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# definitions

## reaction time(n.)

1.the time that elapses between a stimulus and the response to it

## Reaction Time(n.)

1.(MeSH)The time from the onset of a stimulus until a response is observed.

# Reaction time

Reaction time (RT), is the elapsed time between the presentation of a sensory stimulus and the subsequent behavioral response. RT is often used in experimental psychology to measure the duration of mental operations, an area of research known as mental chronometry. In psychometric psychology it is considered to be an index of speed of processing. [1] That is, it indicates how fast the thinker can execute the mental operations needed by the task at hand. In turn, speed of processing is considered an index of processing efficiency. The behavioral response is typically a button press but can also be an eye movement, a vocal response, or some other observable behavior.

RT is fastest when there is only one possible response (simple reaction time) and becomes slower as additional response options are added (choice reaction time). According to Hick's law, choice reaction time increi hate ases in proportion to the logarithm of the number of response alternatives. The law is usually expressed by the formula $RT = a + b\log_2(n + 1)$, where $a$ and $b$ are constants representing the intercept and slope of the function, and $n$ is the number of alternatives.[2]

Reaction time is quickest for young adults and gradually slows down with age. It can be improved with practice, up to a point, and it declines under conditions of fatigue and distractions.[3]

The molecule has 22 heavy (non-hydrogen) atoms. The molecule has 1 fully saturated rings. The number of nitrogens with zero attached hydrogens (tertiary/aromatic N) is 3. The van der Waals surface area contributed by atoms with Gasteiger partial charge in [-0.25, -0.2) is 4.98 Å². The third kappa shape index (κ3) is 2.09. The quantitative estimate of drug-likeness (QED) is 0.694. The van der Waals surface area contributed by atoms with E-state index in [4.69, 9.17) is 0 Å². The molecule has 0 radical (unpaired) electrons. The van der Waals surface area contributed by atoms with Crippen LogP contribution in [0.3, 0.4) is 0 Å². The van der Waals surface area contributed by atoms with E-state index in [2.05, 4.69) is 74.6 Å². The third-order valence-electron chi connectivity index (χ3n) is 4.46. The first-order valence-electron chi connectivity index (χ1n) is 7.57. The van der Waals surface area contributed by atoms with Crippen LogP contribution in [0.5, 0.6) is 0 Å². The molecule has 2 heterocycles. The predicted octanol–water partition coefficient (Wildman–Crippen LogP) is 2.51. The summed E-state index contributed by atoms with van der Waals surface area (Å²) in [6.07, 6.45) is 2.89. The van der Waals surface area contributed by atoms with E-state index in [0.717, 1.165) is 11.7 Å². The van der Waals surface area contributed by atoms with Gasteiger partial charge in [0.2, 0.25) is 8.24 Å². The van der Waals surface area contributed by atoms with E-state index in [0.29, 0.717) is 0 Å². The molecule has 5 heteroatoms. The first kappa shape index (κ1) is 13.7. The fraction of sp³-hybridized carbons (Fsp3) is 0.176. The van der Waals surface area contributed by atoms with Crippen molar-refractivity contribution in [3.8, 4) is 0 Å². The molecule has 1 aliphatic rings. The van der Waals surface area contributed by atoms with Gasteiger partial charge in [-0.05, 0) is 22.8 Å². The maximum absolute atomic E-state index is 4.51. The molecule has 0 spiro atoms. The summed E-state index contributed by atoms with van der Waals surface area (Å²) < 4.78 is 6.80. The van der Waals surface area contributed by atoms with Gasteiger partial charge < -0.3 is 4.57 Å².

## History

The Persian scientist, Abū Rayhān al-Bīrūnī was the first person to describe the concept of reaction time:[4]

"Not only is every sensation attended this by a corresponding change localized in the sense-organ, which demands a certain time, but also, between the stimulation of the organ and consciousness of the perception an interval of time must elapse, corresponding to the transmission of stimulus for some distance along the nerves."

The first scientist to measure reaction time in the laboratory was Franciscus Dinners. Dinners found that simple reaction time is shorter than recognition reaction time, and that choice reaction time is longer than both.[5] Donders also devised a subtraction method to analyze the time it took for mental operations to take place.[6] By subtracting simple reaction time from choice reaction time, for example, it is possible to calculate how much time is needed to make the connection.

## Measurement

Simple reaction time is the time required for an observer to respond to the presence of a stimulus. For example, a subject might be asked to press a button as soon as a light or sound appears. Mean RT is approximately 180-200 msec milliseconds to detect visual stimulus, and approximately 140-160 milliseconds to detect an auditory stimulus.[7]

Go/No-Go reaction time tasks require that the subject press a button when one stimulus type appears and withhold a response when another stimulus type appears. For example, the subject may have to press the button when a green light appears and not respond when a blue light appears.

Choice reaction time tasks require distinct responses for each possible class of stimulus. For example, the subject might be asked to press one button if a red light appears and a different button if a yellow light appears. The Jensen Box is an example of an instrument designed to measure choice reaction time.